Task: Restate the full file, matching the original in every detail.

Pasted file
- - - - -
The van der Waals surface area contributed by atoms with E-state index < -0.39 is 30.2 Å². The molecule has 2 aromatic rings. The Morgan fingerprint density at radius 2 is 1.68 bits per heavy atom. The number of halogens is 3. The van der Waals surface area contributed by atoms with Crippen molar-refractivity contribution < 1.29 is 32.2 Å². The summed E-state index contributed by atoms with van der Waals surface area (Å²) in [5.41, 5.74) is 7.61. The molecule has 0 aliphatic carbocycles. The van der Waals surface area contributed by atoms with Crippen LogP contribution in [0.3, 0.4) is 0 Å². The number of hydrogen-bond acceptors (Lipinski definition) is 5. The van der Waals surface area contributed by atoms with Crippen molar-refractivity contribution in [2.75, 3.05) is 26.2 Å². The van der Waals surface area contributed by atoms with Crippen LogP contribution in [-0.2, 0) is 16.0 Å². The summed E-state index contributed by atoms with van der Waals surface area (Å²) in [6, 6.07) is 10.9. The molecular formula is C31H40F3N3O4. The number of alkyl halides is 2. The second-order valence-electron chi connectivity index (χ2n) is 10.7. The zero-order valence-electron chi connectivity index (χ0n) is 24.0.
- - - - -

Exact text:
The van der Waals surface area contributed by atoms with E-state index < -0.39 is 30.2 Å². The molecule has 2 aromatic rings. The Morgan fingerprint density at radius 2 is 1.68 bits per heavy atom. The number of halogens is 3. The van der Waals surface area contributed by atoms with Crippen molar-refractivity contribution < 1.29 is 32.2 Å². The summed E-state index contributed by atoms with van der Waals surface area (Å²) in [5.41, 5.74) is 7.61. The molecule has 0 aliphatic carbocycles. The van der Waals surface area contributed by atoms with Crippen LogP contribution in [0.3, 0.4) is 0 Å². The number of hydrogen-bond acceptors (Lipinski definition) is 5. The van der Waals surface area contributed by atoms with Crippen molar-refractivity contribution in [2.75, 3.05) is 26.2 Å². The van der Waals surface area contributed by atoms with Crippen LogP contribution in [-0.2, 0) is 16.0 Å². The summed E-state index contributed by atoms with van der Waals surface area (Å²) in [6, 6.07) is 10.9. The molecular formula is C31H40F3N3O4. The number of alkyl halides is 2. The second-order valence-electron chi connectivity index (χ2n) is 10.7. The zero-order valence-electron chi connectivity index (χ0n) is 24.0.